Making Earth System Data Records for Use in Research Environments
NASA’s MEaSUREs Program; “NASA, through its Earth Science Data Systems (ESDS), supports the NASA Earth Science research community in providing Earth science data products and services driven by NASA’s Earth Science goals. NASA’s Earth Science Program is dedicated to advancing Earth remote sensing and pioneering the scientific use of satellite measurements to improve human understanding of our home planet in order to inform economic and policy decisions and improve operational services of benefit to the Nation. Through the MEaSUREs Program, NASA is continuing its commitment to expand understanding the Earth system using consistent records.” The MEaSUREs projects listed below have Principal Investigators from JPL.
A Unified and Coherent Land Surface Temperature and Emissivity (LST&E) Earth System Data Record (ESDR) for Earth Science
The LST&E MEaSUREs project integrates different LST&E data streams from low earth orbit (MODIS, ASTER) and geostationary (GOES) observations to develop a unified set of LST&E earth system data records including uncertainty statistics. The long-term, climate quality LST&E data records provided from this project are critical variables for monitoring the long-term effects of climate change and studying a variety of Earth surface processes and surface-atmosphere interactions such as evapotranspiration, surface energy balance and water vapor retrievals.
Multi-decadal Time Series of Vegetation Chlorophyll Fluorescence and Derived Gross Primary Production
A long term, harmonized time series of Solar Induced Chlorophyll Fluorescence (SIF) is being produced as an Earth System Data Record for the MEaSUREs Program. SIF data offer a more direct way to measure photosynthetic activity in plants globally from space. This project blends together datasets from multiple satellites into a consistent, 25-year record spanning the period 1996-2020.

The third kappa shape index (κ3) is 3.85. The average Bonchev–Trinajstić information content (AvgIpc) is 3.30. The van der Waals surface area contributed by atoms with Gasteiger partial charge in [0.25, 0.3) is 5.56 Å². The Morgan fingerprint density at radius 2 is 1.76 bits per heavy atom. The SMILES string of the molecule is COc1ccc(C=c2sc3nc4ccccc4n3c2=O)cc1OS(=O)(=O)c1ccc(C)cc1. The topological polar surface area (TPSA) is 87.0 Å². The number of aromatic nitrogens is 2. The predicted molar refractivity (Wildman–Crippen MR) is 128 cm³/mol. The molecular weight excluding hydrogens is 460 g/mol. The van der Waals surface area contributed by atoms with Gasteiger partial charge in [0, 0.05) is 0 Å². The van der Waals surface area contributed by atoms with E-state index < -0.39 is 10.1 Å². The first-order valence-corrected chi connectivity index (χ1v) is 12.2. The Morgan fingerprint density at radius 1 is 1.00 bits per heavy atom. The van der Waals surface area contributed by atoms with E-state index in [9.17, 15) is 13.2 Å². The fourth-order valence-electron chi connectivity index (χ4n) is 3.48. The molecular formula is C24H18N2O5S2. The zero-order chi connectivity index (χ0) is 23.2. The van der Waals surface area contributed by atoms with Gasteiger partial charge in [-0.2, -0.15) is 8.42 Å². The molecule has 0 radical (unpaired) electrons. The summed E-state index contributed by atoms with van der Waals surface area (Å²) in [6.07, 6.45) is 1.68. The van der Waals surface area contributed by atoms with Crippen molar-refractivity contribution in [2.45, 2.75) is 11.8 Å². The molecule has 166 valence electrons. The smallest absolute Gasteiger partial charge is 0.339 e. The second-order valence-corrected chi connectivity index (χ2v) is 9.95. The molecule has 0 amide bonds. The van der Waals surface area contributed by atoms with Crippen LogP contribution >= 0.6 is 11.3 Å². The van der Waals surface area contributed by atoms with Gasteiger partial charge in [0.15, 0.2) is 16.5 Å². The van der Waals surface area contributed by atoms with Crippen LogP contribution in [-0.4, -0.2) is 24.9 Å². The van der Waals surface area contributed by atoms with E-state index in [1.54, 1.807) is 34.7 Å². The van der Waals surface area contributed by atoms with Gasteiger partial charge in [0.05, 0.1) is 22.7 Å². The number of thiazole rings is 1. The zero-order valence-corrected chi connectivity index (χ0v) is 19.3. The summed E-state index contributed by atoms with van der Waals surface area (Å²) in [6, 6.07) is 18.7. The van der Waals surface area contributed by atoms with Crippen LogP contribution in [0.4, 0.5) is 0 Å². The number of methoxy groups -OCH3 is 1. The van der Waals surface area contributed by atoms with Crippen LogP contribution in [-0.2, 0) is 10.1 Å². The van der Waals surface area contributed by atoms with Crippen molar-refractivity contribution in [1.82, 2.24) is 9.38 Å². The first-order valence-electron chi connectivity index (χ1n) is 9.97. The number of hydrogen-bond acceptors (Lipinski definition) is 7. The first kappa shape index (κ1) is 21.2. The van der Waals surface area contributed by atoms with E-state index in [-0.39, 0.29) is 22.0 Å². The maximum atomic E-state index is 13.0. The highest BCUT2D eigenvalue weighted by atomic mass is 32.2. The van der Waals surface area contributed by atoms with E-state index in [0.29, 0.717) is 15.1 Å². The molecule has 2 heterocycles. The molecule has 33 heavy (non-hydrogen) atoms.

Records of Fused and Assimilated Satellite Carbon dioxide Observations and Fluxes from Multiple Instruments
Numerous existing sensors measure concentrations of carbon dioxide (CO2) in the atmosphere. Many of these sensors like Orbiting Carbon Observatory-2 (OCO-2), Greenhouse Gases Observing Satellite (GOSAT) and Atmospheric Infrared Sounder (AIRS) provide global scale observations, but these observations are oversampled in some locations and under sampled in others. By contrast, contiguous, global fields fused from multiple instruments would be useful to the scientific community. As part of this effort fused and/or gap-filled Earth System Data Records (ESDRs) of CO2, concentrations are being created by integrating observations from the Atmospheric CO2 Observations from Space (ACOS) retrievals of GOSAT, OCO-2 and AIRS. These ESDRs consists of not only fused column averaged CO2 (XCO2) but also complementary 3- dimensional fields like time stamps, location information, averaging kernels, prior mean profiles, pressure levels, uncertainties, and error covariance matrices to facilitate their incorporation in CO2 flux Data Assimilation systems.